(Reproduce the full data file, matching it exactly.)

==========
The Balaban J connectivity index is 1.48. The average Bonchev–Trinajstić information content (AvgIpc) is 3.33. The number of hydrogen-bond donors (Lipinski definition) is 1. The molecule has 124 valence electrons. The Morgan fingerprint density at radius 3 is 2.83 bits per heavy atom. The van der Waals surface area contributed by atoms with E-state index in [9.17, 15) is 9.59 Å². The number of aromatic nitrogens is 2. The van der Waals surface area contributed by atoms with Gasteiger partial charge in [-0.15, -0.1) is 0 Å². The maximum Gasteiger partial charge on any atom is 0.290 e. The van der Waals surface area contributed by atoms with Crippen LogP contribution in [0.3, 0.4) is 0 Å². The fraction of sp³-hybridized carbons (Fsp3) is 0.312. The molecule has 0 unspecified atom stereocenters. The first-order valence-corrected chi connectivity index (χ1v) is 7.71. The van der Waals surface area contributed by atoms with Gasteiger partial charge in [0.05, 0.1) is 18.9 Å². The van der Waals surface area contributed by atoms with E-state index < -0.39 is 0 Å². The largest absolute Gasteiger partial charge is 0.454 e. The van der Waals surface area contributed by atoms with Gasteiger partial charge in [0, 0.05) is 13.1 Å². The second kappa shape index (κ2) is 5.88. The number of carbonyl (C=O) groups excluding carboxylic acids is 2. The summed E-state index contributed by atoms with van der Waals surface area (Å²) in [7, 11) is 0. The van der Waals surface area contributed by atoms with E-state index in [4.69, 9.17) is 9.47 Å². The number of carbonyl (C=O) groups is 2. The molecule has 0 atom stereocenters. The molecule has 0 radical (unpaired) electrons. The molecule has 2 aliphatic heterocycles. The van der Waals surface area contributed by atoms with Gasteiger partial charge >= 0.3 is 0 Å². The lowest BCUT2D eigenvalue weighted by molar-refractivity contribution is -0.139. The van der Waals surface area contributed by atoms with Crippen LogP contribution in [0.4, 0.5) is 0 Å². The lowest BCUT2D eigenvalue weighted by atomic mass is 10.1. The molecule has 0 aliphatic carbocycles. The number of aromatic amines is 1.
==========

The Balaban J connectivity index is 1.48. The average Bonchev–Trinajstić information content (AvgIpc) is 3.33. The number of hydrogen-bond donors (Lipinski definition) is 1. The molecule has 124 valence electrons. The Morgan fingerprint density at radius 3 is 2.83 bits per heavy atom. The van der Waals surface area contributed by atoms with E-state index in [9.17, 15) is 9.59 Å². The number of aromatic nitrogens is 2. The van der Waals surface area contributed by atoms with Gasteiger partial charge in [-0.15, -0.1) is 0 Å². The maximum Gasteiger partial charge on any atom is 0.290 e. The van der Waals surface area contributed by atoms with Crippen LogP contribution in [0.3, 0.4) is 0 Å². The fraction of sp³-hybridized carbons (Fsp3) is 0.312. The molecule has 0 unspecified atom stereocenters. The first-order valence-corrected chi connectivity index (χ1v) is 7.71. The van der Waals surface area contributed by atoms with Gasteiger partial charge in [0.05, 0.1) is 18.9 Å². The van der Waals surface area contributed by atoms with E-state index < -0.39 is 0 Å². The largest absolute Gasteiger partial charge is 0.454 e. The van der Waals surface area contributed by atoms with Gasteiger partial charge in [0, 0.05) is 13.1 Å². The second kappa shape index (κ2) is 5.88. The number of carbonyl (C=O) groups excluding carboxylic acids is 2. The summed E-state index contributed by atoms with van der Waals surface area (Å²) in [7, 11) is 0. The van der Waals surface area contributed by atoms with E-state index in [4.69, 9.17) is 9.47 Å². The number of carbonyl (C=O) groups is 2. The molecule has 0 atom stereocenters. The molecule has 0 radical (unpaired) electrons. The molecule has 2 aliphatic heterocycles. The van der Waals surface area contributed by atoms with Gasteiger partial charge >= 0.3 is 0 Å². The lowest BCUT2D eigenvalue weighted by molar-refractivity contribution is -0.139. The van der Waals surface area contributed by atoms with Crippen LogP contribution in [0.4, 0.5) is 0 Å². The lowest BCUT2D eigenvalue weighted by atomic mass is 10.1. The molecule has 0 aliphatic carbocycles. The number of aromatic amines is 1.